Projects to Get Children into Gardening

We all know how important it is to get children into gardening – they spend time outside getting active, learn about nature and sustainability, and find out where their food comes from and how it affects their health.

But we also know that getting kids involved can be difficult. They have short attention spans, can be impatient for results and find it more difficult than adults to deal with failure.

Bearing all this in mind, we think that it’s useful to approach children’s gardening as a series of projects, designed to spark their interest and ensure that they see the fruits of their labour, with all the satisfaction this brings.

Whether you’re a parent or teacher, you’ll find that having a plan for your children’s gardening activities, at home or at school, will make the whole experience a lot more fun for everyone. 

Some Great Starter Projects

Grow their own food

What better way to start than by introducing children to the idea that they can make the food that they eat?

Of course, it’s important to give them a sense of success, so it’s vital you pick foods that are easy to grow, or interesting to see and feel.

Some quick options, recommended by the Royal Horticultural Society, include the Swiss chard variety called ‘Bright Lights’, radishes, lettuces, courgettes and runner beans. Or you can try edible flowers like nasturtiums and daylilies. 

Grow plants and flowers

If the way to your kids' hearts isn't through their stomachs, try appealing to them visually. For a seed-planting project, try sunflowers, marigolds and poppies.

Next time, think about plants that have some unusual qualities, like rattling poppyseed heads; plants with strong smells, such as a curry plant, lemon balm, and chocolate cosmos; or plants that are interesting to touch, like furry Stachys byzantina.

You can also arrange seeds into shapes, for example the children’s initials, so that when they flower the children can see the shapes come to life.

Give them their own patch

Children who take responsibility for their own patch of garden will be especially proud of their results.

At home, consider using raised beds so that they have a self-contained area to use.

If you have a small garden space, perhaps you might consider an allotment? This would offer your children more scope for roaming around, as well as the opportunity to compare contrasting plots.

At school, teachers could get the children to make hanging baskets out of old mugs, tins or even wellies.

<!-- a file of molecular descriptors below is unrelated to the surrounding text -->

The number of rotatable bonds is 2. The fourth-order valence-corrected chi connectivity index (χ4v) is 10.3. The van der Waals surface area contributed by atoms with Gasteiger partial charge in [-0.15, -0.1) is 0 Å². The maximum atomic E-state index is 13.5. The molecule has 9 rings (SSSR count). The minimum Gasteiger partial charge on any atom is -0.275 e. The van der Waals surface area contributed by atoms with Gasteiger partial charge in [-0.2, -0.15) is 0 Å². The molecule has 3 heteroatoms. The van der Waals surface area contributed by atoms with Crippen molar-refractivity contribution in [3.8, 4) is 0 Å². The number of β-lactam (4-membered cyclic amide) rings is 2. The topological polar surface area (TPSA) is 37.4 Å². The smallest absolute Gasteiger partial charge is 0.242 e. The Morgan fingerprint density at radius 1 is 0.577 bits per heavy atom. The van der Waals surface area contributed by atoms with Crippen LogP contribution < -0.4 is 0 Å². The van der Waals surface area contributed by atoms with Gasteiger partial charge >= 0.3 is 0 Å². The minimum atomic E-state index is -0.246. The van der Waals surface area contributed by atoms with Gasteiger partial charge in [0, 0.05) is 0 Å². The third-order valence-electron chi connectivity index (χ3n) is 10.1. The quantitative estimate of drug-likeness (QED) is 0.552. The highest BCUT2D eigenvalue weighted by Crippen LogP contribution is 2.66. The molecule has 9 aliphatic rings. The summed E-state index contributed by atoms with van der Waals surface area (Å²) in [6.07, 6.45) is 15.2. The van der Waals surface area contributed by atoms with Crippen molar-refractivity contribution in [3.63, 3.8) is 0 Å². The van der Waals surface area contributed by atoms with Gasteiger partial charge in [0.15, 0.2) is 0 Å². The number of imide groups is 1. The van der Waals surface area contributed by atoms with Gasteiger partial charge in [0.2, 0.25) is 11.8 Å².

Build some garden structures

Schools might have space for a greenhouse made of bottles, or some large raised beds in the playground. Making a compost heap is another great garden project. Or make a wormery, a creepy-crawly cubbyhole or an insect hotel. Perhaps stack old wooden pallets, slot some drain pipes or bamboo canes between them, then stuff them with bits of wood, fallen leaves and other garden debris?

At home, you can make a simple wormery out of a large glass jar, some vegetable peelings, leaves and some earthworms.

Of course, painting or personalising the structure is not just a fun way to get creative, it promotes a real sense of ownership too.

Take them on an adventure

Just as you need seeds to make a harvest, you need to plant a seed to spark a child's interest.

How about a trip to a local garden centre, where the children get to pick exactly what they'd like to grow?

Or maybe a field trip to introduce them to nature, but on a grander scale? Visit The National Trust website for some great ideas.    

a toddler watering garden plants

Tips for Planning A Project for Kids Gardening

The main reason for planning the project is to allow the children to understand the point of what they are doing, and give them a sense of anticipation of what the end result might be – all very useful for keeping them motivated.

  • Start by introducing the project – perhaps tell them a story about how plants grow and maybe use a children’s picture book to help.
  • While you’re gardening, try to take some before and after pictures. This will be useful later on, so they can see just how much work they’ve done.
  • Get them to make a record of exactly what they did, like how many seeds were planted, where they were planted, the type and the date.
  • At the end, pull together all the information about what you’ve done and maybe display it as a poster – younger kids will enjoy cutting out and sticking on pictures, while older ones might be able to use their computer skills.

Spending time in the garden is vital to a child's development, but don’t forget that the main point is to have fun - watching the joy of gardening grow inside your children will be hugely rewarding. Soon, they’ll be the ones coming up with ideas for new gardening projects.